In the United States, the Internal Revenue Service (IRS) has incorporated plans that could land fantasy sports firms to pay federal excise tax on their entry fees. Reportedly, prominent daily fantasy sports operators such as FanDuel Group and DraftKings could be in trouble. According to a report issued on Friday, the decision from the federal authority could result in the two prominent fantasy sports operators liable for millions of dollars in unpaid taxes and late payment fees.
The domestic industry of American daily fantasy sports firms had generated about $3.2 billion in 2018 only with the entry fee charges that subsequently allowed gamblers to compete for cash prize based on the performance of athletes in a virtual line-up. This was alongside the total revenue of $335 million. The IRS has now started to define these entry payments as sportsbetting wagers, which loosely translates that firms such as FanDuel Group and DraftKings Incorporated could see each entry fee subjected to a maximum 2% excise tax alongside an annual $500 charge for every person processing such transactions.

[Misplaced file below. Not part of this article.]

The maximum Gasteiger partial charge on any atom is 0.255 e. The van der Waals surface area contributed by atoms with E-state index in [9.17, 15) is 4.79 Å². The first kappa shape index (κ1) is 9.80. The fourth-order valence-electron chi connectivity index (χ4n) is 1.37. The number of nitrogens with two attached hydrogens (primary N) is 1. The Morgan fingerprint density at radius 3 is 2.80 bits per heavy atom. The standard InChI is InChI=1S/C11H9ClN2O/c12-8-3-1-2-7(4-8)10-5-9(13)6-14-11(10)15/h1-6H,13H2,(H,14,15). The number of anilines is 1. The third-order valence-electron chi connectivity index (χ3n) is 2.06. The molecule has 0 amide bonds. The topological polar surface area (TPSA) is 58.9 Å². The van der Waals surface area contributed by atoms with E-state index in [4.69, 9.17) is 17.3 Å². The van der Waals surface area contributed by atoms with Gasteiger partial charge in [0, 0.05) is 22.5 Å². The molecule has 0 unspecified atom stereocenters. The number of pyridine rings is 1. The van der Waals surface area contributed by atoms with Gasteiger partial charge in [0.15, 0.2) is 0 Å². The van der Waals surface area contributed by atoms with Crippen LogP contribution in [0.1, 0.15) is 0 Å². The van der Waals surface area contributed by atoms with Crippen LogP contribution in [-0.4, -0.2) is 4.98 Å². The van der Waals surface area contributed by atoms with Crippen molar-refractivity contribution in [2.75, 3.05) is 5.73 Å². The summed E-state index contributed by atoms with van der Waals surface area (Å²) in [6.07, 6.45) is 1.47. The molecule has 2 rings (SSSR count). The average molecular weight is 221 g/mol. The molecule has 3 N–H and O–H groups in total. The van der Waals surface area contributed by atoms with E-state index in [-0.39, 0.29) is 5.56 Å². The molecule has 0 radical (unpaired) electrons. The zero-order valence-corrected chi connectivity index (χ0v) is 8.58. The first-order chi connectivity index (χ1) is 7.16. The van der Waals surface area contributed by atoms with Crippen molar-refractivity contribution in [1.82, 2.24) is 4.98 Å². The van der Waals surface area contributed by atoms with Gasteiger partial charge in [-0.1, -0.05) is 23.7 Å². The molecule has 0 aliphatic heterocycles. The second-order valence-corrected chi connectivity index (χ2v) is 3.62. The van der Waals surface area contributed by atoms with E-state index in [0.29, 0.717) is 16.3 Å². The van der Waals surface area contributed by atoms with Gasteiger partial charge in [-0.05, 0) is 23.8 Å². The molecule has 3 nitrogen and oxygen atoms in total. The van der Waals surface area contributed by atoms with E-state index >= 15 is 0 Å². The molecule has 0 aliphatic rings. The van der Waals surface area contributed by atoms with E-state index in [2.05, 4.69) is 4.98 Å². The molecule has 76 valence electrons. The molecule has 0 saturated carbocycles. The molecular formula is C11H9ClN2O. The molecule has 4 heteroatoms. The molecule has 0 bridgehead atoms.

Kate Lowenhar-Fisher from the Nevada law firm of Dickinson Wright told that such a state of affairs could be potentially business-destroying in some jurisdictions as it would equate to a hefty 20% tax on revenues. He also mentioned that daily fantasy sports operators could furthermore be hit with late payment penalties for taxes they didn’t previously pay. He also added that, “This is one of the most significant events in the evolution of sportsbetting in the United States that has happened in a long time.”
Jason Robins, Chief Executive Officer of DraftKings Incorporated, mentioned that the IRS is deeply flawed in its analysis of what actually constitutes a sportsbetting wager and that its latest stance will not be binding in court should a daily fantasy sports operator be audited. He also declared that, “Our position continues to be, which we believe has been reaffirmed through state legislatures and courts throughout the country, that daily fantasy sports is not wagering. We believe that the arguments at the federal level are incredibly strong.” However, the IRS’s latest stance on daily fantasy sports is at odds with the 2007 ruling from the United States District Court for the District of New Jersey in the matter of Humphrey v Viacom. This court case purportedly found that such entry fees were outside the definition of a sportsbetting wager although it had focused on season-long fantasy games rather than one-off contests.
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